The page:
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The ‘Vatican Village’: Where women divorced to become nuns

County_Nairobi

 

When Pope Francis arrived in Kenya for his three day visit on Wednesday November 26, a village in Western Kenya had something in common with the Pontiff.

The head of the Catholic Church will be from Vatican. And the village in Mawego Kobuya village in Karachuonyo, Homa Bay County...is also called ‘Vatican.’ Here, Christians are in a pious mood, singing ‘May the spirit of the Lord come down,’ while fidgeting with beads on their rosaries, as they wait for the Pope’s visit.

The ‘Vatican Village’ has its legacy rooted in Christianity and the Asumbi Catholic Missionaries Cemetery is the resting place of women who made history when early missionaries pitched tent there.

Take Merita Chialo. She divorced African culture and her family to become a nun in 1933. Chialo left her husband and daughters Patricia Ogola Ombuor and Bernadette Nyadongo to seek permanent residence in today’s St Francis of Assisi Mawego Parish where she welcomed many more women divorcing their husbands for Christianity.

Patricia Ombuor, a pioneer graduate from Asumbi Teacher’s Training College in 1939 and a trained teacher at Mawego Mission told The Nairobian that it was real salvation and belief in the Bible that made women, like her mother, who were married to polygamous husbands to quit their marriages.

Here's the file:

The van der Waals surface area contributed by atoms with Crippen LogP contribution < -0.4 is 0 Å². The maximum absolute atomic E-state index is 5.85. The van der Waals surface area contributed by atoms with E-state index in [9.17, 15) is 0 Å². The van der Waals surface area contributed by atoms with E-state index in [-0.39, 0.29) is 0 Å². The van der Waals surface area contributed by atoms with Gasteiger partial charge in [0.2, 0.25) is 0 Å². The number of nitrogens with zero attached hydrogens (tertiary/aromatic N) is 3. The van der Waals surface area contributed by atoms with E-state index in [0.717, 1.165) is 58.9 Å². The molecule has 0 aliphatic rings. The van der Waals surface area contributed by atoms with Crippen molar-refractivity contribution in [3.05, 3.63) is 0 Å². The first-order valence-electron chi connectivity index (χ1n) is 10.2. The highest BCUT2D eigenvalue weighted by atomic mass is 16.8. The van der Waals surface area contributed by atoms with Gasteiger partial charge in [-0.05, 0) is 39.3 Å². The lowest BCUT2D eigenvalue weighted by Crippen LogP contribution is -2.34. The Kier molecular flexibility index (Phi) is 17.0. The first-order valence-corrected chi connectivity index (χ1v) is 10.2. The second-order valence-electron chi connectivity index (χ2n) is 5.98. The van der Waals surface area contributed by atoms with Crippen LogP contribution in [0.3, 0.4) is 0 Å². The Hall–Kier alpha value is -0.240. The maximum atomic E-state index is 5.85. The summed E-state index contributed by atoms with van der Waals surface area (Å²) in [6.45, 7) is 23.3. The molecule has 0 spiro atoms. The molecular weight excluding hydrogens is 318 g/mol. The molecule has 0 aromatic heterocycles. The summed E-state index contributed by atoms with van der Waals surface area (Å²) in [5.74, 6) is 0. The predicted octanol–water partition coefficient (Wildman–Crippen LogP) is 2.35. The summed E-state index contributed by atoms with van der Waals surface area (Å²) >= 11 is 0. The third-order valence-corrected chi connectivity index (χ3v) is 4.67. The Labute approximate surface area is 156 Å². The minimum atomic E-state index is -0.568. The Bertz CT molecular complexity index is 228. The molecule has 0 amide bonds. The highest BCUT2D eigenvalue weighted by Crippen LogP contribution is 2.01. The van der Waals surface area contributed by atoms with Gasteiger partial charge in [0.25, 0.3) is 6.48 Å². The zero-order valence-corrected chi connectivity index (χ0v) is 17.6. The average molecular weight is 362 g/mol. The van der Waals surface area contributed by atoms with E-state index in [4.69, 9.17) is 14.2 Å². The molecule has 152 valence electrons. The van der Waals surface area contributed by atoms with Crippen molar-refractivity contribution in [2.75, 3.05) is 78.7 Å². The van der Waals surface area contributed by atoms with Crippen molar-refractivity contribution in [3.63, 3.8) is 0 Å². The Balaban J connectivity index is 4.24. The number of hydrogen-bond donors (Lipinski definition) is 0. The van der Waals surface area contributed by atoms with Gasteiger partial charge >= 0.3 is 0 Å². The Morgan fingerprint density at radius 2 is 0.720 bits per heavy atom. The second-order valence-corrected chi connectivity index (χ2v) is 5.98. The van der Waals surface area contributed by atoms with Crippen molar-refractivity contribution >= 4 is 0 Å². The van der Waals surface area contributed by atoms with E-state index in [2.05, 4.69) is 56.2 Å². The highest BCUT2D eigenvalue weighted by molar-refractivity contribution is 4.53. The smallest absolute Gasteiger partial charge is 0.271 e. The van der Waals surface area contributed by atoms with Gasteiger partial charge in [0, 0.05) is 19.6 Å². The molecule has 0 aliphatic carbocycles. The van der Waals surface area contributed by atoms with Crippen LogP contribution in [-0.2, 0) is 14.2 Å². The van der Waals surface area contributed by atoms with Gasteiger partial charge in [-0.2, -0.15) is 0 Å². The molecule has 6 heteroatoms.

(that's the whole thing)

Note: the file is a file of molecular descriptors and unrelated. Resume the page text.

“Merita Chialo...left her marital home in Kobuya to join the mission as a catechist and defender of converted women seeking refuge from African pagans who threatened their lives,” she said.

Her mother died in 1974 and is buried like any nun at Asumbi cemetery next to the white missionary and founder of Asumbi Mission, Fr Philip Scheffer.

Besides Merita Chialo, the ‘Vatican Village’ is so called for producing Catholic priests and nuns including Fr Hillary Awiti, nephew of Homa Bay Governor Cyprian Awiti and the late Dr Lazaro Awiti, a former lecturer at the University of Nairobi.

Then there is Fr David Obuya who is at Rakwaro Seminary. His grandfather, Alloyce Ajwang, was an early convert to Catholicism. Joan Odera, his grand daughter, is a Catholic nun of the Opus Dei Order and Principal of Kianda School.

Then there is Fr Chrispinus Ojwang, who died in 1979 and was buried at Asumbi, Sr Polinn Njoga who also died and was buried in Mukumu while Sr Caroli Lwanga who died in February this year, is also buried at Asumbi.

Sr Fidelis is now a member of the Awitis through marriage. How did this happen?

“Those patriarchs... moved to Mawego as converts where there is the mustard seed of Catholic priests and nuns,” explains Emmanuel Awiti, whose brother, the late Prof Lazarus Awiti, married Dr Leah Awiti who had come to visit her sibling, a Catholic nun named Sr Fidelis who was teaching at Mawego now at Lwak Convent.

Emmanuel says the Catholic Church is ‘the government they have known in South Nyanza’ through Catholic missions in Asumbi, Rakwaro and Tonga that made schools, hospitals and church part the people’s lives alongside “baptism, marriage and death” and when things went wrong “only the Catholic priests and Bishops came to bail us out,” says Emmanuel.

The Vatican Village has produced over 50 Catholic priests and Catholic sisters, more than any other village in Luo Nyanza in pre and post independent Kenya!

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